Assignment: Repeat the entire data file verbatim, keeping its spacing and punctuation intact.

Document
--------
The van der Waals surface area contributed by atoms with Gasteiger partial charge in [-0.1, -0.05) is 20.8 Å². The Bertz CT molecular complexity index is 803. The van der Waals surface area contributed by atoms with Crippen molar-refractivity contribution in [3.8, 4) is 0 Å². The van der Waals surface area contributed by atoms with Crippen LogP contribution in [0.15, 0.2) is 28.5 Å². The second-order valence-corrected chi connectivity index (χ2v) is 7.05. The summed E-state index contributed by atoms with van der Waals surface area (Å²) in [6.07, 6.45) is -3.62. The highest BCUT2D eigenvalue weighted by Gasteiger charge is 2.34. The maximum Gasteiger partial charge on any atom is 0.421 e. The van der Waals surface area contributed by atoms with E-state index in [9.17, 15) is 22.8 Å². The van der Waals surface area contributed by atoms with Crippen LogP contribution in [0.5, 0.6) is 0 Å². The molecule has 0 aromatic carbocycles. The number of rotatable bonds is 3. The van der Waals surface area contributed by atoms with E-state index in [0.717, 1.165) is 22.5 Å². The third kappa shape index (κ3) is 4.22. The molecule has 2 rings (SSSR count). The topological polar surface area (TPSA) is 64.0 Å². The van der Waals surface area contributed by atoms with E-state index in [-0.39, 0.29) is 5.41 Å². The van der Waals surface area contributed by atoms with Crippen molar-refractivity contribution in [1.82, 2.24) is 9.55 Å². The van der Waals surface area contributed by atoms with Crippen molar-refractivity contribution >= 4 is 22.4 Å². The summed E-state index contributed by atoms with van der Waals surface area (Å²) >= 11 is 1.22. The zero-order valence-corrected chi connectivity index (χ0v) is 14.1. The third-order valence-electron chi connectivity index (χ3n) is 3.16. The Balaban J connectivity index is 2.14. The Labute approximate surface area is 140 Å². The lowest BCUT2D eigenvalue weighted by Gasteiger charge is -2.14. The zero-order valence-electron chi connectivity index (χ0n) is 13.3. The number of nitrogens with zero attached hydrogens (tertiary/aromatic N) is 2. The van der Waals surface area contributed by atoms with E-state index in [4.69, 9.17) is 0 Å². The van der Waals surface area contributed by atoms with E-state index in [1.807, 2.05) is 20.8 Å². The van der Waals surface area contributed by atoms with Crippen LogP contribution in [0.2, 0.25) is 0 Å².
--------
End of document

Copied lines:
The van der Waals surface area contributed by atoms with Gasteiger partial charge in [-0.1, -0.05) is 20.8 Å². The Bertz CT molecular complexity index is 803. The van der Waals surface area contributed by atoms with Crippen molar-refractivity contribution in [3.8, 4) is 0 Å². The van der Waals surface area contributed by atoms with Crippen LogP contribution in [0.15, 0.2) is 28.5 Å². The second-order valence-corrected chi connectivity index (χ2v) is 7.05. The summed E-state index contributed by atoms with van der Waals surface area (Å²) in [6.07, 6.45) is -3.62. The highest BCUT2D eigenvalue weighted by Gasteiger charge is 2.34. The maximum Gasteiger partial charge on any atom is 0.421 e. The van der Waals surface area contributed by atoms with E-state index in [9.17, 15) is 22.8 Å². The van der Waals surface area contributed by atoms with Crippen LogP contribution in [0.5, 0.6) is 0 Å². The molecule has 0 aromatic carbocycles. The number of rotatable bonds is 3. The van der Waals surface area contributed by atoms with E-state index in [0.717, 1.165) is 22.5 Å². The third kappa shape index (κ3) is 4.22. The molecule has 2 rings (SSSR count). The topological polar surface area (TPSA) is 64.0 Å². The van der Waals surface area contributed by atoms with E-state index in [-0.39, 0.29) is 5.41 Å². The van der Waals surface area contributed by atoms with Crippen molar-refractivity contribution in [1.82, 2.24) is 9.55 Å². The van der Waals surface area contributed by atoms with Crippen molar-refractivity contribution >= 4 is 22.4 Å². The summed E-state index contributed by atoms with van der Waals surface area (Å²) >= 11 is 1.22. The zero-order valence-corrected chi connectivity index (χ0v) is 14.1. The third-order valence-electron chi connectivity index (χ3n) is 3.16. The Balaban J connectivity index is 2.14. The Labute approximate surface area is 140 Å². The lowest BCUT2D eigenvalue weighted by Gasteiger charge is -2.14. The zero-order valence-electron chi connectivity index (χ0n) is 13.3. The number of nitrogens with zero attached hydrogens (tertiary/aromatic N) is 2. The van der Waals surface area contributed by atoms with E-state index in [4.69, 9.17) is 0 Å². The van der Waals surface area contributed by atoms with E-state index in [1.807, 2.05) is 20.8 Å². The van der Waals surface area contributed by atoms with Crippen LogP contribution in [0.2, 0.25) is 0 Å².